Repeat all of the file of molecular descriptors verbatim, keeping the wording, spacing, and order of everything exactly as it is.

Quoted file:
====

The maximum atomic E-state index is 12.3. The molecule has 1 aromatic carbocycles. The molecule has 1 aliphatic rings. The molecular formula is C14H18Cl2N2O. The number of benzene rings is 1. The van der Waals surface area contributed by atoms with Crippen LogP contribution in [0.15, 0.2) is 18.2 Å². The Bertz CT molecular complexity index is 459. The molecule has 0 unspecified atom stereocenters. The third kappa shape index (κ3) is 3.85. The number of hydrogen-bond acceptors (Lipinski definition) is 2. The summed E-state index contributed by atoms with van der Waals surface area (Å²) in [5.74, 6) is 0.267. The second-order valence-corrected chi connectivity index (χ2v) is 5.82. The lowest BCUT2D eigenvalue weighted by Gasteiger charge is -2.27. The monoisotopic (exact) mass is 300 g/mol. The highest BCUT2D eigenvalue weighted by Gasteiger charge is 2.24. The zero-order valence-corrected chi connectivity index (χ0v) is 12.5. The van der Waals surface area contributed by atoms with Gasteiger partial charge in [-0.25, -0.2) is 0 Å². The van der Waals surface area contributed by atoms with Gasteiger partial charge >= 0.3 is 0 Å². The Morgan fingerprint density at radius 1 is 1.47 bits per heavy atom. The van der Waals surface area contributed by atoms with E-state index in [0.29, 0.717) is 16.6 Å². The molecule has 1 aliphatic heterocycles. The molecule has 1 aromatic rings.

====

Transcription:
The maximum atomic E-state index is 12.3. The molecule has 1 aromatic carbocycles. The molecule has 1 aliphatic rings. The molecular formula is C14H18Cl2N2O. The number of benzene rings is 1. The van der Waals surface area contributed by atoms with Crippen LogP contribution in [0.15, 0.2) is 18.2 Å². The Bertz CT molecular complexity index is 459. The molecule has 0 unspecified atom stereocenters. The third kappa shape index (κ3) is 3.85. The number of hydrogen-bond acceptors (Lipinski definition) is 2. The summed E-state index contributed by atoms with van der Waals surface area (Å²) in [5.74, 6) is 0.267. The second-order valence-corrected chi connectivity index (χ2v) is 5.82. The lowest BCUT2D eigenvalue weighted by Gasteiger charge is -2.27. The monoisotopic (exact) mass is 300 g/mol. The highest BCUT2D eigenvalue weighted by Gasteiger charge is 2.24. The zero-order valence-corrected chi connectivity index (χ0v) is 12.5. The van der Waals surface area contributed by atoms with Gasteiger partial charge in [-0.25, -0.2) is 0 Å². The van der Waals surface area contributed by atoms with Gasteiger partial charge >= 0.3 is 0 Å². The Morgan fingerprint density at radius 1 is 1.47 bits per heavy atom. The van der Waals surface area contributed by atoms with E-state index in [0.29, 0.717) is 16.6 Å². The molecule has 1 aliphatic heterocycles. The molecule has 1 aromatic rings.